Singing Iraq: poets in conversation

Salah Niazi Fadhil Assultani
11 August 2003

Question from the audience: Do you think the character of your writing is going to change now, when you write about Iraq?

Fadhil Assultani: There will be great changes – at least for me, both in the settings for our poems, and in the style itself. For many years – 26 years in my case, for Hashem Shafiq 25 years, for Salah Niazi 40 years – we have lived in exile. This has affected our writing, our themes, topics and style. I can no longer call it exile. There will be new themes and a new point of view. And most importantly, I think the vision itself will be different.

Salah Niazi: To answer this question is difficult and cannot be summarised in a few words or sentences because, as you know, with Saddam Hussein in power for thirty years, the face of literature was different. A million Iraqis living abroad learned one or two things.

The three Iraqi poets whose work is featured in openDemocracy – Fadhil Assultani, Salah Niazi, and Hashem Shafiq – all spoke at an event at London’s Institute of Contemporary Arts in May 2003, chaired by Stephen Watts. Read here extracts of their discussion about language, literature and patriotism.

The translations come from Iraqi Poetry Today, the Spring 2003 issue of Modern Poetry in Translation.

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What I can imagine now is that, first, because the change taking place in Iraq is not brought about by the Iraqis themselves, the first thing it will do is to kill any conceit in us. Second, there really is no political party who will take the credit for this change. Iraqis will set about thinking over what happened in the last thirty years. Just as in Britain nowadays I can see documentaries, first-class programmes, and the best books are autobiographies, so I think documentaries will take the lead in Iraq. Meanwhile, given the mass graves and the persecution in Iraq, our writings cannot be compared with the realities over there.

Question from the audience: As a non-Arabic speaker, I am wondering how much your Arabic varies? Does your Arabic vary within Iraq, and within the Arab world?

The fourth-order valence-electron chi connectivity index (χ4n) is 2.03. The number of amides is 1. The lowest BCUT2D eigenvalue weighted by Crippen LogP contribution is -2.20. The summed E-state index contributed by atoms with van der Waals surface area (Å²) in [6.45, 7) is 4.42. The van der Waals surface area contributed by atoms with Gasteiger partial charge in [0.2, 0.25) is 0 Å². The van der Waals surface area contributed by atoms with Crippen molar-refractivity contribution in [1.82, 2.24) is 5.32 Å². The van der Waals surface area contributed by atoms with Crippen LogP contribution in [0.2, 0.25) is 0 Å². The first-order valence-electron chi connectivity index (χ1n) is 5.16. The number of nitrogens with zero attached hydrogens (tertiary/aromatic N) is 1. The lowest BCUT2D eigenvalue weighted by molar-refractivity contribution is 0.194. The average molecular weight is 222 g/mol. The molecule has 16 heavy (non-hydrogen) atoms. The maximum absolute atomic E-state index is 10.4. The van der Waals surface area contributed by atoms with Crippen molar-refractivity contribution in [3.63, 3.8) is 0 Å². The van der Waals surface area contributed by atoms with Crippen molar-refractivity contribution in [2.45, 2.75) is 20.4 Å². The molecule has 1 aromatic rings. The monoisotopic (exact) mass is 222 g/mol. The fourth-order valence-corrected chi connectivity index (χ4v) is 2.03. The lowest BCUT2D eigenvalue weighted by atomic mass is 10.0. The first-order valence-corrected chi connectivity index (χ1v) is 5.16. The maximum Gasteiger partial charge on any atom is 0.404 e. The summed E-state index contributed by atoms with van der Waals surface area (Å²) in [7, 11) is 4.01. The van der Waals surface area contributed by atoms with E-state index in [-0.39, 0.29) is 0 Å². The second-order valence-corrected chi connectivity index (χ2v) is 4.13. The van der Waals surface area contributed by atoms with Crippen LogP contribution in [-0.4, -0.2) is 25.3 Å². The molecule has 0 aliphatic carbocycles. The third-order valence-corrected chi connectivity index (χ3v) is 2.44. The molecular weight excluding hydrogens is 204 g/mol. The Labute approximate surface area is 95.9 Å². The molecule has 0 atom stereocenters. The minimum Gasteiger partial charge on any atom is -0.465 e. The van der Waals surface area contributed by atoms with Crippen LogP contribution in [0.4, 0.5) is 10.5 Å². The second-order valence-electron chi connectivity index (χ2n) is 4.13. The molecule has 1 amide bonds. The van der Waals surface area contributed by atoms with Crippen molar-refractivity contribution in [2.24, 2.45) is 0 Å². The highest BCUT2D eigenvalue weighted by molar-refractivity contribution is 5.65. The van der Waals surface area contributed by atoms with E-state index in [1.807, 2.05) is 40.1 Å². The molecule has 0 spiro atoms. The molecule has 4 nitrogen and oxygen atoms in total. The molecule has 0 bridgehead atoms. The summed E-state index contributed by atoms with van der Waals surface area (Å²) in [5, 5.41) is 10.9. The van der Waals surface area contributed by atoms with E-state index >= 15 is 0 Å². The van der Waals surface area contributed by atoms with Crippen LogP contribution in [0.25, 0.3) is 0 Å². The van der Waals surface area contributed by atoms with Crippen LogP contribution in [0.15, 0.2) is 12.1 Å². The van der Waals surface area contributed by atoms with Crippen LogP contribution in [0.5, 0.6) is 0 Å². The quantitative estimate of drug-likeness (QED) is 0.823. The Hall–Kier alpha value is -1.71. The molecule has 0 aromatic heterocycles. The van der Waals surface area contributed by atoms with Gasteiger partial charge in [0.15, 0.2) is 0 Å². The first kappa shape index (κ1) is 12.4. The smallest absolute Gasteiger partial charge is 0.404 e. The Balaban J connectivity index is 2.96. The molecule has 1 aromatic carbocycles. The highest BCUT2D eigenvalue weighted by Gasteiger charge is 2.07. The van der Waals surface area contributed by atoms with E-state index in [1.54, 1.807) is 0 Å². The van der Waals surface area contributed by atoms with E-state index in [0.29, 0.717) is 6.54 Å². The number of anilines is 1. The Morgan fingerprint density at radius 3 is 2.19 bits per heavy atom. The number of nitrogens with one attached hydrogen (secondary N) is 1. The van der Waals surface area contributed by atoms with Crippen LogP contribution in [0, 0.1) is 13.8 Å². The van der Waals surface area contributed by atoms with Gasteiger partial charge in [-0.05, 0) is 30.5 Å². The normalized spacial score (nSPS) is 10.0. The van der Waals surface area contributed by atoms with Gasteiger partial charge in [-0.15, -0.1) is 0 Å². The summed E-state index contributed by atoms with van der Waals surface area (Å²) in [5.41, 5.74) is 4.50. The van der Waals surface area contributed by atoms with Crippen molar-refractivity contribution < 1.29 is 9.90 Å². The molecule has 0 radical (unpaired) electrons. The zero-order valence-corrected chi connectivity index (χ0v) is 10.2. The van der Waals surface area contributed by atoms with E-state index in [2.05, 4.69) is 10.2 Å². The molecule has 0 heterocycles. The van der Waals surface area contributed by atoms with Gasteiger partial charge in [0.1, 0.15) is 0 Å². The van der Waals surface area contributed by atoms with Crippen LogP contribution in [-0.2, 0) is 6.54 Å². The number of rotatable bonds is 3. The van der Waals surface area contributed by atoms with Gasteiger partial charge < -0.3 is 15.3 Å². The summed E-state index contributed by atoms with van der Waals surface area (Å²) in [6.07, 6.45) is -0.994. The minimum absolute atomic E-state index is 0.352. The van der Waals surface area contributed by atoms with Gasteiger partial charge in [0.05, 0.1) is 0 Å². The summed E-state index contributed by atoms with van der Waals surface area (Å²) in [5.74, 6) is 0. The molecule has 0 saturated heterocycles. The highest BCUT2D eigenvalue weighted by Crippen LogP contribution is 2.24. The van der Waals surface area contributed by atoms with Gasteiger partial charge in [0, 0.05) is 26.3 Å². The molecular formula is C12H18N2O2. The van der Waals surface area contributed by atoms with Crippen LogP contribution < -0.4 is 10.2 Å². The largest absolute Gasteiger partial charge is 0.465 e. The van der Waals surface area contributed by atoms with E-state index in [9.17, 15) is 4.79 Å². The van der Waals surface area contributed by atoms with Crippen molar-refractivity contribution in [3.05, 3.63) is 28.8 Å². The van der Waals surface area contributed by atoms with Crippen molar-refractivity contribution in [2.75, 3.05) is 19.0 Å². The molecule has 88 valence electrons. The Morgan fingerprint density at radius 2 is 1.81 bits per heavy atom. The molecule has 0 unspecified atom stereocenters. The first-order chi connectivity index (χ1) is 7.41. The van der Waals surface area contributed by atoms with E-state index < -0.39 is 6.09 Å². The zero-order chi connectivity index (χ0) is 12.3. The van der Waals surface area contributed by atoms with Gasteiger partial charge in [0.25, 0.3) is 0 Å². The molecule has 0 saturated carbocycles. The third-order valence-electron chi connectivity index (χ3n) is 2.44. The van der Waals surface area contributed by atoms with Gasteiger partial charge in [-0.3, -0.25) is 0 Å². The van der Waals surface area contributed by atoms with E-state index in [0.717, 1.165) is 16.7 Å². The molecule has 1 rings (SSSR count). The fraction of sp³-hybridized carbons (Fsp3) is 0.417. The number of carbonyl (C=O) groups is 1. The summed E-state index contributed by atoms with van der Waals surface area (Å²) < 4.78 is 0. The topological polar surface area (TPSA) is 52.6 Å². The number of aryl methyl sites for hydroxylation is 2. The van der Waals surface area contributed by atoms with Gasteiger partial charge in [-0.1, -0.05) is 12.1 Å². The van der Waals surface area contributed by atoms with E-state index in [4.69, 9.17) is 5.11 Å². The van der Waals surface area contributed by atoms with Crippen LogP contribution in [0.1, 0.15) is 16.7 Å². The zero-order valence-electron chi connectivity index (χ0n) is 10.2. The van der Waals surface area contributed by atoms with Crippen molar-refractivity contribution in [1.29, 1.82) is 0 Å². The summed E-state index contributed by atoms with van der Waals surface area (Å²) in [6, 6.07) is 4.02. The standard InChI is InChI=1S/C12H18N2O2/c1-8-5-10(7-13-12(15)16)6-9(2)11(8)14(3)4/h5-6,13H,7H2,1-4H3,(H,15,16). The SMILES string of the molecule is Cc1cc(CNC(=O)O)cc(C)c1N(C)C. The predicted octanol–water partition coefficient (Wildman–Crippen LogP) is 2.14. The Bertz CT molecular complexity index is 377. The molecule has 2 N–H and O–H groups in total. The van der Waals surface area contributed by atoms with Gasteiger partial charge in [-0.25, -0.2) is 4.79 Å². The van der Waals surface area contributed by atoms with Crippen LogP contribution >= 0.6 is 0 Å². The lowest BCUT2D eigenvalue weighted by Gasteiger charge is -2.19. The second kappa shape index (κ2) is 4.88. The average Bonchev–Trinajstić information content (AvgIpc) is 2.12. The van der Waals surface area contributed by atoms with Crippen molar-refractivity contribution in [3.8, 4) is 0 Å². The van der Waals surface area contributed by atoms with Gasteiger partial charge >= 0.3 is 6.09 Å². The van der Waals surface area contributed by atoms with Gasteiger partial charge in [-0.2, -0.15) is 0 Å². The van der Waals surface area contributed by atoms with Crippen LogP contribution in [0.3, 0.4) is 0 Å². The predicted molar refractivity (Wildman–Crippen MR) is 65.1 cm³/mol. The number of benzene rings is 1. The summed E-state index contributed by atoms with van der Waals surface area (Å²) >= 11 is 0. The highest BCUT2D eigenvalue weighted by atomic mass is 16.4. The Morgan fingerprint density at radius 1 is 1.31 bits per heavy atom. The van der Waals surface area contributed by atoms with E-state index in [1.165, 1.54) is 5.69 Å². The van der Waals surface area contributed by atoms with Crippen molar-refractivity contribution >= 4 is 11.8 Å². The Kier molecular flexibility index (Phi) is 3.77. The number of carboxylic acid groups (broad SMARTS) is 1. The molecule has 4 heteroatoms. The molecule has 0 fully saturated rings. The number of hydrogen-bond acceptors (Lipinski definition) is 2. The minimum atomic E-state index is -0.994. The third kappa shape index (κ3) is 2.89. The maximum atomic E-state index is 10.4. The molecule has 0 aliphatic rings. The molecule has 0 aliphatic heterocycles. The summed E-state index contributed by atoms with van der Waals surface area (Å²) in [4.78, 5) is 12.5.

Fadhil Assultani: It is the same language – the classical Arabic language – but there are different accents. For example, I cannot understand the Moroccan accent or the Algerian accent. But there is no problem understanding Arabic for readers from Iraq to Egypt or Morocco or Algeria.

Question from the audience: Does that language change between different types of poetry?

Fadhil Assultani: No, it stays the same – just the spoken language is different, the pronunciation.

Question from the audience: Is that true of all Iraqi poets? Or are there Iraqi poets who consciously cultivate writing in a vernacular of Arabic as it is spoken?

Fadhil Assultani: There are indeed many of those, yes.

Salah Niazi: The Arabic language is one of the oldest languages in the world and we speak or write – especially in poetry – classical Arabic, which is understood all over the Arab world. Difficulties will only arise in the future I think. You know, we speak a language and then we write in a different language somehow. So you have to master the grammar and you have to read the pre-Islamic poetry and Islamic poetry and it is a very long process. Mastering the Arabic language is not an easy job at all.

So what do you do? The images we use are mental images, which can be understood by all Arabs. Say an Iraqi poet writes a classical poem, you would never recognise that he’s an Iraqi or Moroccan or Egyptian. You just read the poem, because it uses the same mental images. Now with the present circumstances we are undergoing in the Arab world, I think in the future we will increasingly turn to our own unique experiences, and if we write our experiences we will need our own words, styles, sentences. At that stage there could be some differences I think.

Question from the audience: With the changed situation, do you envisage any problems now for writers hoping to take up full freedom of speech in Iraq to write and say what they want?